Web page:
Docket No. 08-1226-cv.United States Court of Appeals, Second Circuit.Argued: April 7, 2009.
Decided: January 11, 2010.
Appeal from the United States District Court for the Southern District of New York, Chin, J.
Leo Glickman, Stoll, Glickman Bellina, LLP, Brooklyn, NY, for Appellant.
Alan G. Krams, New York, N.Y. (Kristin M. Helmers and Elizabeth A. Wells, on the brief), for Michael A. Cardozo, Corporation Counsel of the City of New York, for Appellees.
Before JACOBS, Chief Judge, WALKER, and LEVAL, Circuit Judges.
LEVAL, Circuit Judge:
Plaintiff Sandra Morrison appeals from an order of the United States District Court for the Southern District of New York (Chin, J.) dismissing her suit, brought under 42 U.S.C. § 1983, alleging torts under the United States Constitution and state law. The complaint asserts claims against the Elmhurst Hospital, and persons associated with it, based on Plaintiffs detention at the hospital for a period of fourteen days following her remand for psychiatric evaluation by a judge of the Family Court of the State of New York. The district court dismissed the complaint on the basis of th Rooker-Feldman doctrine,  construing the complaint as a challenge to the lawfulness of the Family Court’s remand order. Plaintiff contends her suit does not challenge the Family Court order, but rather challenges the independent determinations made by personnel of the hospital-in particular the determination that she was a danger to herself or others and should therefore be further detained. We agree that the complaint can be so interpreted and that, to the extent the complaint seeks relief based on discretionary decisions of the hospital that were not mandated by the Family Court order, it should not have been dismissed under Rooker-Feldman.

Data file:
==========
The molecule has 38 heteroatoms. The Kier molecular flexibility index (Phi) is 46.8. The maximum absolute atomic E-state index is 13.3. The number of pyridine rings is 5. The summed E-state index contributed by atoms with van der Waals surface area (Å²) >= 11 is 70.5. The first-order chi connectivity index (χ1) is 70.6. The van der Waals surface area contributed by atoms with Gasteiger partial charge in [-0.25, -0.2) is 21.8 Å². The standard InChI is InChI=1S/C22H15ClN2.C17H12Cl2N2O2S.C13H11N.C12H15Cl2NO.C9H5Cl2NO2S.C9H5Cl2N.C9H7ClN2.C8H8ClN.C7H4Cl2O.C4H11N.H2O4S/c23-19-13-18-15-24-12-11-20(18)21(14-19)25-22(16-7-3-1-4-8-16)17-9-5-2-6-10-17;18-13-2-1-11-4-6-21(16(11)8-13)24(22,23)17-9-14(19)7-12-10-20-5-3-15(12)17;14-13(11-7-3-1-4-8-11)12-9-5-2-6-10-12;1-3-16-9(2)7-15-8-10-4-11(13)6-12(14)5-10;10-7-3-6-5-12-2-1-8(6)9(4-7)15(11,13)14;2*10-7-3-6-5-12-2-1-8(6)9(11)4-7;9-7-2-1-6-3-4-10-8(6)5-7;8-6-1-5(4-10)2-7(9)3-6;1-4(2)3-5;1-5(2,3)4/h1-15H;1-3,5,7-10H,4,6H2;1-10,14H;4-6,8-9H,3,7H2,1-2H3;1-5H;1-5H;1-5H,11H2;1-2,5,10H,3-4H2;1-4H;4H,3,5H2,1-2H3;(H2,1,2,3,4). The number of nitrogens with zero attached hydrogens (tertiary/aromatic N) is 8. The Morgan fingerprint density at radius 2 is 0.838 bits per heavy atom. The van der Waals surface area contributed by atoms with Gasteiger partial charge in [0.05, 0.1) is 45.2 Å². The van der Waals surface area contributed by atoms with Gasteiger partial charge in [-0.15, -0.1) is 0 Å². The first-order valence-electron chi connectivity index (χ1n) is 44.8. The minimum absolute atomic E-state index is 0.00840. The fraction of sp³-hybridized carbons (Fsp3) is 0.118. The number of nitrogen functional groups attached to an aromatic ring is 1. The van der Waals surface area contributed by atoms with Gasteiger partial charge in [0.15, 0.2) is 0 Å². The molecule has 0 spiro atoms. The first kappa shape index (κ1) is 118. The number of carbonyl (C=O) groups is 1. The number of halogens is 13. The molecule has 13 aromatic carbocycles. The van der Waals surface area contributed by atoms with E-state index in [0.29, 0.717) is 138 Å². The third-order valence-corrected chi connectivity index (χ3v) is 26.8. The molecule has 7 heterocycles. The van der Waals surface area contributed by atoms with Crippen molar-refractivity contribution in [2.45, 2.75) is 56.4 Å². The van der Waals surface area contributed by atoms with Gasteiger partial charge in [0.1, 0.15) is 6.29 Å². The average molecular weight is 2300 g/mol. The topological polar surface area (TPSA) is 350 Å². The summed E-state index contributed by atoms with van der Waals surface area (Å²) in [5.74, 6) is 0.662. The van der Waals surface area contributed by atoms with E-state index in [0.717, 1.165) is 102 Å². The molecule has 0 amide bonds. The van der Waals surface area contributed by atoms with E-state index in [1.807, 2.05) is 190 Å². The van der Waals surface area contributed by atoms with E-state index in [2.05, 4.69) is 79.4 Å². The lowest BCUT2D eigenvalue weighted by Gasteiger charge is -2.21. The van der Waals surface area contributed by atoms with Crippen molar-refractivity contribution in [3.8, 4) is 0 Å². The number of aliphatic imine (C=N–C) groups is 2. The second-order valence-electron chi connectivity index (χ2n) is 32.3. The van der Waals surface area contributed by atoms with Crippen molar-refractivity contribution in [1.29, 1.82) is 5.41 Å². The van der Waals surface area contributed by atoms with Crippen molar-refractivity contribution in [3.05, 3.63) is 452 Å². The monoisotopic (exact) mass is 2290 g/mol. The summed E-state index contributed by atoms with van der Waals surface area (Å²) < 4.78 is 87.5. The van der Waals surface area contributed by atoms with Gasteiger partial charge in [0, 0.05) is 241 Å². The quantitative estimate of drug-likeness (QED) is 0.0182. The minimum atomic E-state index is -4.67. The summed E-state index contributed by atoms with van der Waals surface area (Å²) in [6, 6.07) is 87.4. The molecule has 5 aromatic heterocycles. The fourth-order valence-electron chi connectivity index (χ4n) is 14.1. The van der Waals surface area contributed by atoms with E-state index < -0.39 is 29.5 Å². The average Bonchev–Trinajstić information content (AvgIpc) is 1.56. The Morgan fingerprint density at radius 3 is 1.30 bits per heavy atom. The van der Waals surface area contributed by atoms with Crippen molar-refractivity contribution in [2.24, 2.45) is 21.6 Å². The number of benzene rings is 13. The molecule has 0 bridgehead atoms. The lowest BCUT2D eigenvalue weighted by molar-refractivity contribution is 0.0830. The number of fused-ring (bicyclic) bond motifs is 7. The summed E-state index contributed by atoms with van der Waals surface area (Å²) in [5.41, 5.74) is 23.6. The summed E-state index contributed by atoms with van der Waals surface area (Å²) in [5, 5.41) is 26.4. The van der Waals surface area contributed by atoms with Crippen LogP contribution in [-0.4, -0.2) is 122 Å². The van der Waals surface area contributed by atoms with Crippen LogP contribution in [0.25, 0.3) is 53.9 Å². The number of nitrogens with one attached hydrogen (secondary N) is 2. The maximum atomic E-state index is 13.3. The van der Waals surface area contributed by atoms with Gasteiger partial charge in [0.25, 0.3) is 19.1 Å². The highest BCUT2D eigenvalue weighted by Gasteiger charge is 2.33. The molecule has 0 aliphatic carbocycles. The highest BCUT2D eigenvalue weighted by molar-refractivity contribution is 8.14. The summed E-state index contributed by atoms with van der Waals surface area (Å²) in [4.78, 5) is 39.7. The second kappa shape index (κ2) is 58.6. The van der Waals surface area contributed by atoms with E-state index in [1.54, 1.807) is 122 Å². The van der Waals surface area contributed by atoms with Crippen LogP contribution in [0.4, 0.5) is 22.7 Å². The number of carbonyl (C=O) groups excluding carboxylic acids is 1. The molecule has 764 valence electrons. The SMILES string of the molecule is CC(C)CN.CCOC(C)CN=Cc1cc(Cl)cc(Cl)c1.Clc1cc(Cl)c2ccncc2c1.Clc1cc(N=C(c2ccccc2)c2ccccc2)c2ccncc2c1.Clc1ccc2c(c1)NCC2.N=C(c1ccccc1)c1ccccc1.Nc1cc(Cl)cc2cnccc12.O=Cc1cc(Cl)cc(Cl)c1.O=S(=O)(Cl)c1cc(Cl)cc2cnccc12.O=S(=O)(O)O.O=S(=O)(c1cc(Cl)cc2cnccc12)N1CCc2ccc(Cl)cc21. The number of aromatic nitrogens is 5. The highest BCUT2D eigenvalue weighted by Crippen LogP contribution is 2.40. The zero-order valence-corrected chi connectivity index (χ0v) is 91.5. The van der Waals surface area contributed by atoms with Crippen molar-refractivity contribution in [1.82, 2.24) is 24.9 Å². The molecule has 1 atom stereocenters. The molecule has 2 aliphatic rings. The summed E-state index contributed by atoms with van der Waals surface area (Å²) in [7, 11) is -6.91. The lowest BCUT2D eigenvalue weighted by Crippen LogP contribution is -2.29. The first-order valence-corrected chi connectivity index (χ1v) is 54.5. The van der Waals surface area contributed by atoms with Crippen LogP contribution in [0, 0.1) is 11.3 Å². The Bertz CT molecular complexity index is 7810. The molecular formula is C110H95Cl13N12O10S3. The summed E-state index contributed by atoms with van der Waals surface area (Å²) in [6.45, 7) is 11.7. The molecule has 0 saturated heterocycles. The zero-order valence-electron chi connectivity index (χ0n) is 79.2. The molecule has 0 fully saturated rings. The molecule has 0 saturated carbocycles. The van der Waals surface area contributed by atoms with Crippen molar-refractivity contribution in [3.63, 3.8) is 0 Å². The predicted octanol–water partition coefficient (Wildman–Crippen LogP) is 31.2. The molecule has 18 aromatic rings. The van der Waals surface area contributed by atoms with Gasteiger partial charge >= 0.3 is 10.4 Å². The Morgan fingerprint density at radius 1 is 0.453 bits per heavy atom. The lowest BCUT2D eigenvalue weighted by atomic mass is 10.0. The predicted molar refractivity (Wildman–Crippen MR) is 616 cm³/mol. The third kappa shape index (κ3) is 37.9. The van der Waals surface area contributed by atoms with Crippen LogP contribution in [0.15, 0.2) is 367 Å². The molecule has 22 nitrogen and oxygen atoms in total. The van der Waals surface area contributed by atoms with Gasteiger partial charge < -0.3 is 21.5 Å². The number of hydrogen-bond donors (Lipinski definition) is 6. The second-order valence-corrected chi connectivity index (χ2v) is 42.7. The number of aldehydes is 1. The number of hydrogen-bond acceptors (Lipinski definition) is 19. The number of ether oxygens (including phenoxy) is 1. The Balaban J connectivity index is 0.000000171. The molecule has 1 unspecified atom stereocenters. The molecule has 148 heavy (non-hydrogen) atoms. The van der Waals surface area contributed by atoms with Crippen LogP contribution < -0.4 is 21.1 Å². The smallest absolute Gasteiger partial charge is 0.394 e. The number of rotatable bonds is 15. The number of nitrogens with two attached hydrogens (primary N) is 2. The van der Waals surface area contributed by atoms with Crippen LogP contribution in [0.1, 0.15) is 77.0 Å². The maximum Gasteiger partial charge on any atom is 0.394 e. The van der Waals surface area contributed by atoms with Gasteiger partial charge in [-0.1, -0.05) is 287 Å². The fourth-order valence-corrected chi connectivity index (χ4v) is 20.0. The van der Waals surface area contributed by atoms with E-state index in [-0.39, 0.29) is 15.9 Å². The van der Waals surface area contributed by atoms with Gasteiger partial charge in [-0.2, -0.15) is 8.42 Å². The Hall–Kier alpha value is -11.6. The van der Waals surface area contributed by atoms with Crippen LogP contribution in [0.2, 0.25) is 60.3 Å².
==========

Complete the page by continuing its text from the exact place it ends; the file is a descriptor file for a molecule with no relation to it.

On November 9, 2005, Plaintiff, as a respondent in a child neglect proceeding in the Family Court in Jamaica, New York, was sitting outside the courtroom, waiting for her case to be called. Apparently because she was engaged in highly emotional prayer, court officers brought her before the judge. During the hearing that followed, Family Court Judge Rhea G. Friedman, who had herself gone to the door to observe Plaintiffs conduct, noted that Plaintiff had been “praying[,] chanting and seemed quite distressed.” Judge Friedman then issued an “Order Directing Emergency Evaluation.” The order provided in pertinent part:
Sandra Morrison, a person before the court, has or may have a mental illness which is likely to result in serious harm to . . . herself or others based upon the following evidence presented: respondent continued to have an outburst in the waiting area after being told by Court Officers to calm down
NOW, therefore, it is
ORDERED that Sandra Morrison is remanded to HHC/Elmhurst Hospital, a
hospital specified in section 9.39(a) of the Mental Hygiene Law, for a determination . . . whether such person should be retained therein pursuant to such section; and it is further ORDERED that the proceeding is adjourned to 11/23/2005; and it is further